Cyprus expects to lose significant wealth in 2020 since it is moving fast away from initial goals to raise GDP to €22.39 billion. And all this because of the coronavirus epidemic which has paralysed key sectors of the economy since mid-March.
It is still unknown when basic sectors such as hotels, construction, trade and airlines will start operation again so that the economy is also activated.
Data compiled by Phileleftheros had the Ministry of Finance estimating the Gross Domestic Product increasing by €895 million in 2020 compared to 2019 – that is, from €21.50 billion reaching €22.39 billion.
These numbers are unapproachable now. In fact, the coronavirus national wealth damage is expected to be over one billion with detrimental consequences on fiscal results.
That’s why “cushions” should be sought for the budget, since public finances are expected to close with a significant deficit. Cash buffers are running low due to the government’s social policy with employee support plans aiming to counter the pandemic’s effects.
Minister of Finance Constantinos Petrides told Phileleftheros in an interview that the coronavirus crisis will lead to a deep recession in 2020, probably exceeding 10% of GDP.
The Minister’s prediction is much bleaker than that of Fitch which revised last Friday the outlook for the Cypriot economy predicting a 2% recession in 2020. In 2012, the economy’s recession rose to 3.3% compared to GDP, in 2013 it stood at 6.6% and at 1.9% in 2014.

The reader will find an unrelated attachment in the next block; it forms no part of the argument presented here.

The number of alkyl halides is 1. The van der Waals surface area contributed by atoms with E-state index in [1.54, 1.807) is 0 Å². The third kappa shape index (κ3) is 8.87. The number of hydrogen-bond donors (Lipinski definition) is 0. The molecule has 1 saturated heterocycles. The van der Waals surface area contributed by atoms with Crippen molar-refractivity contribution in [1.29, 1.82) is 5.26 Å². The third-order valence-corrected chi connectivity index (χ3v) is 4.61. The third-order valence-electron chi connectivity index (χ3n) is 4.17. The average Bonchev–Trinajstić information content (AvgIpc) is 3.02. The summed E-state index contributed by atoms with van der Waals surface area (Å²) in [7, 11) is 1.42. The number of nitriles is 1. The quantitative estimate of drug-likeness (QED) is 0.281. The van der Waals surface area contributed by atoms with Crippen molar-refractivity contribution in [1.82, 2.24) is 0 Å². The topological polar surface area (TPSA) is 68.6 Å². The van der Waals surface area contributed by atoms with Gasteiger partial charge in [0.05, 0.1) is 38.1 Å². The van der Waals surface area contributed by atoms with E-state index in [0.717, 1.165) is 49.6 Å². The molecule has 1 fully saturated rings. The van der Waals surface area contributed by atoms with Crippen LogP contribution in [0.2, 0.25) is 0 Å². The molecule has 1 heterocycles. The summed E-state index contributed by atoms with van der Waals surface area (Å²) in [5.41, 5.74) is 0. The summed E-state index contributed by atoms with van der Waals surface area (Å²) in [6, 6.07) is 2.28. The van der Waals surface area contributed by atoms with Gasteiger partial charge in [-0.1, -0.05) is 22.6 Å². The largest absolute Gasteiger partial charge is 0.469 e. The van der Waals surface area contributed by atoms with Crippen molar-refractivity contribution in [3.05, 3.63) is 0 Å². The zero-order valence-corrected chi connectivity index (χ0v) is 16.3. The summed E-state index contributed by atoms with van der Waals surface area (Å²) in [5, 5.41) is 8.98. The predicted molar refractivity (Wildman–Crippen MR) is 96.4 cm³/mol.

That is, the amount of the economic recession recorded within three years (2012 -2014) will be almost the same as the 2020 projection. Aside from the total GDP of billions that will be lost in 2020, the comparison by sector with last year’s is also quite interesting.
In the first quarter of 2019 the value added to the economy from trade, vehicle repair, hotels and catering sector was €1 billion and €1.23 billion in the second quarter. Wealth will be deducted this year due to the economy’s reduced production.
Time stood still on March 15, 2020, after the restrictive measures came in effect. And it is doubtful that any movement will take place in the second quarter – that is April, May, June 2020.
In fact, it is certain now that April will be paralyzed and very difficult to predict how much lower the movement of the three main sectors of the economy will be. The coronavirus side effects have also hit the construction sector, resulting in a significant loss of wealth for the economy.
Last year, the construction sector had an added value of €303 million in GDP in the first quarter and €324 million in the second quarter. As of March 23, 2020, all construction sites and ongoing projects shut down.
This means that, at least up until the first half of the year, a significant reduction in wealth generated by the construction sector is set to be recorded.